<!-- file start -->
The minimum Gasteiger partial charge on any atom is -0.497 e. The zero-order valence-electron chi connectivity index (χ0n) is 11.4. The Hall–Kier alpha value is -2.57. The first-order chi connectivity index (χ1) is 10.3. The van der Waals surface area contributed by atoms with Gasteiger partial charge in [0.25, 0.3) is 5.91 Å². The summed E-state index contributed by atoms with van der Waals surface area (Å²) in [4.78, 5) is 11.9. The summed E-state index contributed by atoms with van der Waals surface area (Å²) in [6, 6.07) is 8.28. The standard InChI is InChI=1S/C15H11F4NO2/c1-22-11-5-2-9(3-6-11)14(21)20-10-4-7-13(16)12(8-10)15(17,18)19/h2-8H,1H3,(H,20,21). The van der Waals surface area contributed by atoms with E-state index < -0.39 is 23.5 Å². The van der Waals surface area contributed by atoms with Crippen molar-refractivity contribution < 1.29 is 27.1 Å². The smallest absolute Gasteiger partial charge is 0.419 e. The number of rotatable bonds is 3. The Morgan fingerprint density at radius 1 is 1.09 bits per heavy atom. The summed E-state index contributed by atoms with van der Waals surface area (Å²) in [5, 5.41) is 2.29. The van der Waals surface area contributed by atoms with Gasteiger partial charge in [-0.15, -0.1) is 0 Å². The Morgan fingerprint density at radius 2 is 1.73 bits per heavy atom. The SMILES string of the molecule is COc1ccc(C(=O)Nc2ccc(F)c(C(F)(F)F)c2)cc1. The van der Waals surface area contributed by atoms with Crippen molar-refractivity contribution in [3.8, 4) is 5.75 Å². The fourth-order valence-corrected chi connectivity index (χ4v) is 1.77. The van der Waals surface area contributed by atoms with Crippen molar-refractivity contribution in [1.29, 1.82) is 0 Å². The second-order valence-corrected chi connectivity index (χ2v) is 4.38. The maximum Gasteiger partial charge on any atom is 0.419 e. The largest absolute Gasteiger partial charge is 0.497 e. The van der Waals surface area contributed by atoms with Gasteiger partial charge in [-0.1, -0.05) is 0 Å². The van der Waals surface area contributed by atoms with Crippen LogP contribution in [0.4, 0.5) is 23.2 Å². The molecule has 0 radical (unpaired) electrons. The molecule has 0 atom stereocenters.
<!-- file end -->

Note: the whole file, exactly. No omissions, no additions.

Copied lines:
The minimum Gasteiger partial charge on any atom is -0.497 e. The zero-order valence-electron chi connectivity index (χ0n) is 11.4. The Hall–Kier alpha value is -2.57. The first-order chi connectivity index (χ1) is 10.3. The van der Waals surface area contributed by atoms with Gasteiger partial charge in [0.25, 0.3) is 5.91 Å². The summed E-state index contributed by atoms with van der Waals surface area (Å²) in [4.78, 5) is 11.9. The summed E-state index contributed by atoms with van der Waals surface area (Å²) in [6, 6.07) is 8.28. The standard InChI is InChI=1S/C15H11F4NO2/c1-22-11-5-2-9(3-6-11)14(21)20-10-4-7-13(16)12(8-10)15(17,18)19/h2-8H,1H3,(H,20,21). The van der Waals surface area contributed by atoms with E-state index < -0.39 is 23.5 Å². The van der Waals surface area contributed by atoms with Crippen molar-refractivity contribution < 1.29 is 27.1 Å². The smallest absolute Gasteiger partial charge is 0.419 e. The number of rotatable bonds is 3. The Morgan fingerprint density at radius 1 is 1.09 bits per heavy atom. The summed E-state index contributed by atoms with van der Waals surface area (Å²) in [5, 5.41) is 2.29. The van der Waals surface area contributed by atoms with Gasteiger partial charge in [-0.15, -0.1) is 0 Å². The Morgan fingerprint density at radius 2 is 1.73 bits per heavy atom. The SMILES string of the molecule is COc1ccc(C(=O)Nc2ccc(F)c(C(F)(F)F)c2)cc1. The van der Waals surface area contributed by atoms with Crippen molar-refractivity contribution in [3.8, 4) is 5.75 Å². The fourth-order valence-corrected chi connectivity index (χ4v) is 1.77. The van der Waals surface area contributed by atoms with Crippen molar-refractivity contribution in [1.29, 1.82) is 0 Å². The second-order valence-corrected chi connectivity index (χ2v) is 4.38. The maximum Gasteiger partial charge on any atom is 0.419 e. The largest absolute Gasteiger partial charge is 0.497 e. The van der Waals surface area contributed by atoms with Gasteiger partial charge in [-0.1, -0.05) is 0 Å². The van der Waals surface area contributed by atoms with Crippen LogP contribution in [0.4, 0.5) is 23.2 Å². The molecule has 0 radical (unpaired) electrons. The molecule has 0 atom stereocenters.